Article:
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Nebula, a startup that has sold data center hardware for deploying the OpenStack open-source cloud software, announced today that it has closed down.

“This is a difficult announcement for us to make and we want to assure our customers, shareholders, and employees that we have worked hard to explore alternatives and exhausted all potential options,” Nebula said in a message posted to its homepage.

The startup brought on a new chief executive, Gordon Stitt, in 2013. He replaced cofounder Chris Kemp, who is noted as a cofounder of OpenStack, as well as a former chief technology officer at NASA.

Kemp previously made bold claims about the economic advantages of Nebula.


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A deployment on the Amazon Web Services public cloud with 320 terabytes of storage (at 10 cents a GB a month) and the equivalent of 480 cores (at 12 cents an hour) in three years could easily cost more than $5 million, while a similar setup using Nebula’s Cloud Controller (a two-rack-unit) and off-the-shelf servers would run less than $500,000, Kemp told VentureBeat in a 2013 interview.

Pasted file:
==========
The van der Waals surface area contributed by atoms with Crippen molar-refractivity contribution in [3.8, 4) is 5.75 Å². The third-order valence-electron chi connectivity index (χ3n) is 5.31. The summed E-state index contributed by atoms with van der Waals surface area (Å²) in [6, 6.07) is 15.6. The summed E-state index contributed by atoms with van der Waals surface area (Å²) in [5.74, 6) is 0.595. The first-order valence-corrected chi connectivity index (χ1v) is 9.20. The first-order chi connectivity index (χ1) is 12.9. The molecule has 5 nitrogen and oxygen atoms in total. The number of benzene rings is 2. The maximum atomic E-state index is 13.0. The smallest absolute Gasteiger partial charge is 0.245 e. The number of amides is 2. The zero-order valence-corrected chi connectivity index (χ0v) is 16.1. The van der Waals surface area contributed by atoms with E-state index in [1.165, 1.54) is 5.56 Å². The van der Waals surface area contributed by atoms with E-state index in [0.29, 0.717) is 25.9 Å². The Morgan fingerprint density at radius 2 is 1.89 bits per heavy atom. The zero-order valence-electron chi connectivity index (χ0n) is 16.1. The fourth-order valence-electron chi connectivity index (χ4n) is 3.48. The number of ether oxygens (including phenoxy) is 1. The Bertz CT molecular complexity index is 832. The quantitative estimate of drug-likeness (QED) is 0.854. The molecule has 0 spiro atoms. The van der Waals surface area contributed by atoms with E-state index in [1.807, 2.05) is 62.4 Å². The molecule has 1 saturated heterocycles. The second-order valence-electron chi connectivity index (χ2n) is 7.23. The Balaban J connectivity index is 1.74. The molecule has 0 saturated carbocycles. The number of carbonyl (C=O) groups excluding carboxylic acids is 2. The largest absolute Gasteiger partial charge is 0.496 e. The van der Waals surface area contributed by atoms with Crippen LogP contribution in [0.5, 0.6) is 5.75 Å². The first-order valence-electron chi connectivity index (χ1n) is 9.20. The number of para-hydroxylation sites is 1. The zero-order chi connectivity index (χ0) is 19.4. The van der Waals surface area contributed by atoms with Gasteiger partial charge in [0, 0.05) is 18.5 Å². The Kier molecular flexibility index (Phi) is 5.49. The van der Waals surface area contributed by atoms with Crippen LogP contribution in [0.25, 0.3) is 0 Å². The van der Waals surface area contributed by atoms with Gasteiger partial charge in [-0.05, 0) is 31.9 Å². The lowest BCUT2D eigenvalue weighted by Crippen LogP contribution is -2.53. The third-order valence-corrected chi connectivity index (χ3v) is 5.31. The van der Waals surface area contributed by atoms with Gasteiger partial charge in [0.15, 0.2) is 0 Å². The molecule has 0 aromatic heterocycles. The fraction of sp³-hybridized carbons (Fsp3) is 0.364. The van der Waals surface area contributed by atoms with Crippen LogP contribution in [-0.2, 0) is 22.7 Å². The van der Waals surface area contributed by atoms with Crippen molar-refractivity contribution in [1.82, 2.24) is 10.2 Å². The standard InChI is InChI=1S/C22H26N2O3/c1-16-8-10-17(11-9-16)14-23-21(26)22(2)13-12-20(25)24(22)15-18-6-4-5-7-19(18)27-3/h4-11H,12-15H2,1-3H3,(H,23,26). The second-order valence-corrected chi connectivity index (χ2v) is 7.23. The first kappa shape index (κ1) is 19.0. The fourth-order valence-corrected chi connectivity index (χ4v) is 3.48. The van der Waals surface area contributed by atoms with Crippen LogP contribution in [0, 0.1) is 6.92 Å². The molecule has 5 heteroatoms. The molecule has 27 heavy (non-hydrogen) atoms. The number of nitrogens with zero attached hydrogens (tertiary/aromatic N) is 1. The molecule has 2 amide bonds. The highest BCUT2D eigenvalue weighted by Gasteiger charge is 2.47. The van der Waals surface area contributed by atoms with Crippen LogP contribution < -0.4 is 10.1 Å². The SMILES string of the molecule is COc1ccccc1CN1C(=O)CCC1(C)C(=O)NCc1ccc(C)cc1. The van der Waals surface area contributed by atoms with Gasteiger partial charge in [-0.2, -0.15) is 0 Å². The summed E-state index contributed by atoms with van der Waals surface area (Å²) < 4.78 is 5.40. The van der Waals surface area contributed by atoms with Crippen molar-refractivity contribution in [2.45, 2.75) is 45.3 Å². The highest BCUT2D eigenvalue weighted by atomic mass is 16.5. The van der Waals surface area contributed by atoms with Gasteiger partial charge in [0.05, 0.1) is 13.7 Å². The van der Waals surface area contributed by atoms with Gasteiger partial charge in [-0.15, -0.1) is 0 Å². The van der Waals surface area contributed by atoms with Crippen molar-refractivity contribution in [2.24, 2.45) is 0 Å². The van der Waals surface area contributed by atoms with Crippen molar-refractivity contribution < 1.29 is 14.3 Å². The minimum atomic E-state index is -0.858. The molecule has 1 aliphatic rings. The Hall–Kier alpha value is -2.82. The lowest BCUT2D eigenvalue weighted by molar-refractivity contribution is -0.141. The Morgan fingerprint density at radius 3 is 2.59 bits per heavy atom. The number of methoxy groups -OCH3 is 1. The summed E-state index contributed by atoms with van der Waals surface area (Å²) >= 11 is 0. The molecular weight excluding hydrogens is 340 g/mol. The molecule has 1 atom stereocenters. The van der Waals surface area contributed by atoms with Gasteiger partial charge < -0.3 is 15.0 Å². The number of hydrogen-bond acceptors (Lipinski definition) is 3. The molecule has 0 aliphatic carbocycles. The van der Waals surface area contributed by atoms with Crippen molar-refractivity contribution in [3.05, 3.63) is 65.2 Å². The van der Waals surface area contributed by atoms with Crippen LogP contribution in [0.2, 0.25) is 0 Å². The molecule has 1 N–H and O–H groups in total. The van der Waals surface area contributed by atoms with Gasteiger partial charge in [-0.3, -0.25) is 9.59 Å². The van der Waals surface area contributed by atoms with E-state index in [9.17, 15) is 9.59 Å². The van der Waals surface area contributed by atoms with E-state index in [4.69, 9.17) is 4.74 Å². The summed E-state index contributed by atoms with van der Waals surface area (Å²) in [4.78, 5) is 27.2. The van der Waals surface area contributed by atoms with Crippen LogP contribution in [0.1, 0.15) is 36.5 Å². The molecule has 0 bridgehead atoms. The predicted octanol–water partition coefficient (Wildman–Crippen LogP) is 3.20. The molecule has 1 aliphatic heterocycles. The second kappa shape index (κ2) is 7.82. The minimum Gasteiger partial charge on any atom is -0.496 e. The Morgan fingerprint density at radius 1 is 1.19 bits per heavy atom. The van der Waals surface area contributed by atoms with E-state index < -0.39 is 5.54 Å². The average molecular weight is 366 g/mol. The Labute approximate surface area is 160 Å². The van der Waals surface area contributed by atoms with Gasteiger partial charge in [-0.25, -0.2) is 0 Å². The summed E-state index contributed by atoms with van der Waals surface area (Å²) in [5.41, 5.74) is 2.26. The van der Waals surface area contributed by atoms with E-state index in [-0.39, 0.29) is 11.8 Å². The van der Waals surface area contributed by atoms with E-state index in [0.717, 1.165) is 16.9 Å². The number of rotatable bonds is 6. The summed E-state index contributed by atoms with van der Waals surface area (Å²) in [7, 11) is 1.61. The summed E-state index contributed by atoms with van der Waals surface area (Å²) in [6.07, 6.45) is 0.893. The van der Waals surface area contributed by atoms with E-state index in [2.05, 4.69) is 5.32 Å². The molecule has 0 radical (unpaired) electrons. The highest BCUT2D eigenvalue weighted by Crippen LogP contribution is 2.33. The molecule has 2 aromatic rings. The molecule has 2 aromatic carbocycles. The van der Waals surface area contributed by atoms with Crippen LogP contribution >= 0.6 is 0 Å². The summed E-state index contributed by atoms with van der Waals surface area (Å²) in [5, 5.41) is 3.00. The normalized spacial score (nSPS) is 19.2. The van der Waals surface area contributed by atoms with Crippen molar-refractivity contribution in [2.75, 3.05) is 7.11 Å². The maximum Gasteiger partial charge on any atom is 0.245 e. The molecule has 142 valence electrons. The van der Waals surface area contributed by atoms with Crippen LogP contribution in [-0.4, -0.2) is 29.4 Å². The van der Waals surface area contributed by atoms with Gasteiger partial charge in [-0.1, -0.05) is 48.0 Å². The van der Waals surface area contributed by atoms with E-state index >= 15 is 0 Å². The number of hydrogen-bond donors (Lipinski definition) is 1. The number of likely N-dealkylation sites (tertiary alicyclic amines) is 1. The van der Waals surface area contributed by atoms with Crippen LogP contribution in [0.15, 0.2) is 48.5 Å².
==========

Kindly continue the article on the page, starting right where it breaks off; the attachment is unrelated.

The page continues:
The OpenStack area has proven interesting to several enterprise software and hardware vendors in recent years. Cisco bought Metacloud last year. And EMC bought Cloudscaling.

Nebula started in 2011 and had offices in Seattle, Wash., and Mountain View, Calif.

Customers included Lockheed Martin, Shutterfly, Sandia National Laboratories, Genentech, and ViaWest.

“[W]e are deeply disappointed that the market will likely take another several years to mature,” the management team wrote. “As a venture-backed startup, we did not have the resources to wait.”

Investors included Comcast Ventures, Kleiner Perkins Caufield & Byers, and Highland Capital Partners.

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